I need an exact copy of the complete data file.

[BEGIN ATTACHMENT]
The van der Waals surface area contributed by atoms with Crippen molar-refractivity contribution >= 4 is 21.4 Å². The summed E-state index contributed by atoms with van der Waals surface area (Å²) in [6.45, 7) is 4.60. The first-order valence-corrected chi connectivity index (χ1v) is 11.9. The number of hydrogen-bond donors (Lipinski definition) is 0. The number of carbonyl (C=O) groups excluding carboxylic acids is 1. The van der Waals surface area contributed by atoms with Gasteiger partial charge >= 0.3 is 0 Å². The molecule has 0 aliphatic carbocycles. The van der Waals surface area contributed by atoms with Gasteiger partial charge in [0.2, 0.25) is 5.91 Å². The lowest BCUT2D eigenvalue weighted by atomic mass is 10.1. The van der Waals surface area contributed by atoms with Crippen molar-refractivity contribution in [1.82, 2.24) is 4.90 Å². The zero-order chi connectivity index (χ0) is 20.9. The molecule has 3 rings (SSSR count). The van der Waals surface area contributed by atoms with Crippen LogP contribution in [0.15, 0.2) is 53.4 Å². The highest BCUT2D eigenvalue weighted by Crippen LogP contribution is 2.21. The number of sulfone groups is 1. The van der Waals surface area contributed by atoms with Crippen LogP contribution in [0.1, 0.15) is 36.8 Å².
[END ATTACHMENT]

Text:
The van der Waals surface area contributed by atoms with Crippen molar-refractivity contribution >= 4 is 21.4 Å². The summed E-state index contributed by atoms with van der Waals surface area (Å²) in [6.45, 7) is 4.60. The first-order valence-corrected chi connectivity index (χ1v) is 11.9. The number of hydrogen-bond donors (Lipinski definition) is 0. The number of carbonyl (C=O) groups excluding carboxylic acids is 1. The van der Waals surface area contributed by atoms with Gasteiger partial charge >= 0.3 is 0 Å². The molecule has 0 aliphatic carbocycles. The van der Waals surface area contributed by atoms with Gasteiger partial charge in [0.2, 0.25) is 5.91 Å². The lowest BCUT2D eigenvalue weighted by atomic mass is 10.1. The van der Waals surface area contributed by atoms with Crippen molar-refractivity contribution in [1.82, 2.24) is 4.90 Å². The zero-order chi connectivity index (χ0) is 20.9. The molecule has 3 rings (SSSR count). The van der Waals surface area contributed by atoms with Crippen LogP contribution in [0.15, 0.2) is 53.4 Å². The highest BCUT2D eigenvalue weighted by Crippen LogP contribution is 2.21. The number of sulfone groups is 1. The van der Waals surface area contributed by atoms with Crippen LogP contribution in [0.1, 0.15) is 36.8 Å².